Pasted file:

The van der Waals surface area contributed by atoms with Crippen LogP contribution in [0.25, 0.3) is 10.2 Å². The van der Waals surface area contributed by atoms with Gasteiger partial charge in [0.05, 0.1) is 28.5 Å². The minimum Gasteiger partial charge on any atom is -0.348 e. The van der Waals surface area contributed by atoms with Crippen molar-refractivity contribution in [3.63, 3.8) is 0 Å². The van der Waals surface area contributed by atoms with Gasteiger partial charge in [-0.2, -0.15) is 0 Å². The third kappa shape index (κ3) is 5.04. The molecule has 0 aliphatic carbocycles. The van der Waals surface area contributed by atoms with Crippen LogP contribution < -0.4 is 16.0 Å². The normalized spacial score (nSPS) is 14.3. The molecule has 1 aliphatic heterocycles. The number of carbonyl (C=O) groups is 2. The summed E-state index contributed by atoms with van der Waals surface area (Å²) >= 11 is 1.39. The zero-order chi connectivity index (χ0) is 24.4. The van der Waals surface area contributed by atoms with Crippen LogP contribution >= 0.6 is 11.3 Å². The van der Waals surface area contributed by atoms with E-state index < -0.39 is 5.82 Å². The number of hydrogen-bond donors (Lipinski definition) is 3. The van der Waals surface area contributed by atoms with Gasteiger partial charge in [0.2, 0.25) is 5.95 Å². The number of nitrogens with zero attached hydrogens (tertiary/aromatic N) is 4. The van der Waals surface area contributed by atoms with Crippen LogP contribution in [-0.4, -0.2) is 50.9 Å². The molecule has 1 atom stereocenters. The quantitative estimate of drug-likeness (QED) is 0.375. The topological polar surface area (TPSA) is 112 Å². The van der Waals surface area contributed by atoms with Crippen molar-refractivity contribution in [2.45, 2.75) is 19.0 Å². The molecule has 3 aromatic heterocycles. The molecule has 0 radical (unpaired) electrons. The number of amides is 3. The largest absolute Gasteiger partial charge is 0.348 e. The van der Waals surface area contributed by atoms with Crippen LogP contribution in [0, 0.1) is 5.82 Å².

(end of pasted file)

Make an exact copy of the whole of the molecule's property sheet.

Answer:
The van der Waals surface area contributed by atoms with Crippen LogP contribution in [0.25, 0.3) is 10.2 Å². The van der Waals surface area contributed by atoms with Gasteiger partial charge in [0.05, 0.1) is 28.5 Å². The minimum Gasteiger partial charge on any atom is -0.348 e. The van der Waals surface area contributed by atoms with Crippen molar-refractivity contribution in [3.63, 3.8) is 0 Å². The van der Waals surface area contributed by atoms with Gasteiger partial charge in [-0.2, -0.15) is 0 Å². The third kappa shape index (κ3) is 5.04. The molecule has 0 aliphatic carbocycles. The van der Waals surface area contributed by atoms with Crippen LogP contribution < -0.4 is 16.0 Å². The normalized spacial score (nSPS) is 14.3. The molecule has 1 aliphatic heterocycles. The number of carbonyl (C=O) groups is 2. The summed E-state index contributed by atoms with van der Waals surface area (Å²) >= 11 is 1.39. The zero-order chi connectivity index (χ0) is 24.4. The van der Waals surface area contributed by atoms with Crippen LogP contribution >= 0.6 is 11.3 Å². The van der Waals surface area contributed by atoms with E-state index < -0.39 is 5.82 Å². The number of hydrogen-bond donors (Lipinski definition) is 3. The van der Waals surface area contributed by atoms with Gasteiger partial charge in [0.2, 0.25) is 5.95 Å². The number of nitrogens with zero attached hydrogens (tertiary/aromatic N) is 4. The van der Waals surface area contributed by atoms with Crippen LogP contribution in [-0.4, -0.2) is 50.9 Å². The molecule has 1 atom stereocenters. The quantitative estimate of drug-likeness (QED) is 0.375. The topological polar surface area (TPSA) is 112 Å². The van der Waals surface area contributed by atoms with Crippen molar-refractivity contribution in [2.45, 2.75) is 19.0 Å². The molecule has 3 aromatic heterocycles. The molecule has 0 radical (unpaired) electrons. The number of amides is 3. The largest absolute Gasteiger partial charge is 0.348 e. The van der Waals surface area contributed by atoms with Crippen LogP contribution in [0, 0.1) is 5.82 Å².